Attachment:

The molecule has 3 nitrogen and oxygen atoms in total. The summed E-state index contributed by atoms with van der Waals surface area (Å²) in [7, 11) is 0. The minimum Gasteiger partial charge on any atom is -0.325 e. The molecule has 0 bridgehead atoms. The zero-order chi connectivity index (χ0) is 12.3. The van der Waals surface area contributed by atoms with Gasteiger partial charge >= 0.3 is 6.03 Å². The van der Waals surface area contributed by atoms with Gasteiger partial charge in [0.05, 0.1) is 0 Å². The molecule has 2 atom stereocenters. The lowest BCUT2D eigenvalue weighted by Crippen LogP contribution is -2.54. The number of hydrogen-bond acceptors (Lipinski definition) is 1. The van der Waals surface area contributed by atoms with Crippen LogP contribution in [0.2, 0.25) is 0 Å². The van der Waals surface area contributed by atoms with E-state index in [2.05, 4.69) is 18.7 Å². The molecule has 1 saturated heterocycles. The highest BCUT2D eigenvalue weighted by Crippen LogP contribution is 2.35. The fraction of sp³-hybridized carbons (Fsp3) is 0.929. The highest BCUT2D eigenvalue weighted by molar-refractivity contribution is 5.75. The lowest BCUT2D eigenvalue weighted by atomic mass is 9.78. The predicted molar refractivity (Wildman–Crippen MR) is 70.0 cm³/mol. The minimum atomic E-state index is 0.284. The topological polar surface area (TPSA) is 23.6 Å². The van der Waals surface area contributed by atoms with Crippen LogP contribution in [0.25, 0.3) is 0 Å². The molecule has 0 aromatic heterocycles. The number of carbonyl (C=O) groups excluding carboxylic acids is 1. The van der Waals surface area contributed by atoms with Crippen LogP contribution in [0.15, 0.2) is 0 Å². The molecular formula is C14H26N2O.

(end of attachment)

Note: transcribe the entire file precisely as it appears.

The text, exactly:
The molecule has 3 nitrogen and oxygen atoms in total. The summed E-state index contributed by atoms with van der Waals surface area (Å²) in [7, 11) is 0. The minimum Gasteiger partial charge on any atom is -0.325 e. The molecule has 0 bridgehead atoms. The zero-order chi connectivity index (χ0) is 12.3. The van der Waals surface area contributed by atoms with Gasteiger partial charge >= 0.3 is 6.03 Å². The van der Waals surface area contributed by atoms with Gasteiger partial charge in [0.05, 0.1) is 0 Å². The molecule has 2 atom stereocenters. The lowest BCUT2D eigenvalue weighted by Crippen LogP contribution is -2.54. The number of hydrogen-bond acceptors (Lipinski definition) is 1. The van der Waals surface area contributed by atoms with Crippen LogP contribution in [0.2, 0.25) is 0 Å². The van der Waals surface area contributed by atoms with E-state index in [2.05, 4.69) is 18.7 Å². The molecule has 1 saturated heterocycles. The highest BCUT2D eigenvalue weighted by Crippen LogP contribution is 2.35. The fraction of sp³-hybridized carbons (Fsp3) is 0.929. The highest BCUT2D eigenvalue weighted by molar-refractivity contribution is 5.75. The lowest BCUT2D eigenvalue weighted by atomic mass is 9.78. The predicted molar refractivity (Wildman–Crippen MR) is 70.0 cm³/mol. The minimum atomic E-state index is 0.284. The topological polar surface area (TPSA) is 23.6 Å². The van der Waals surface area contributed by atoms with Crippen LogP contribution in [0.25, 0.3) is 0 Å². The molecule has 0 aromatic heterocycles. The number of carbonyl (C=O) groups excluding carboxylic acids is 1. The van der Waals surface area contributed by atoms with Crippen LogP contribution in [0.15, 0.2) is 0 Å². The molecular formula is C14H26N2O.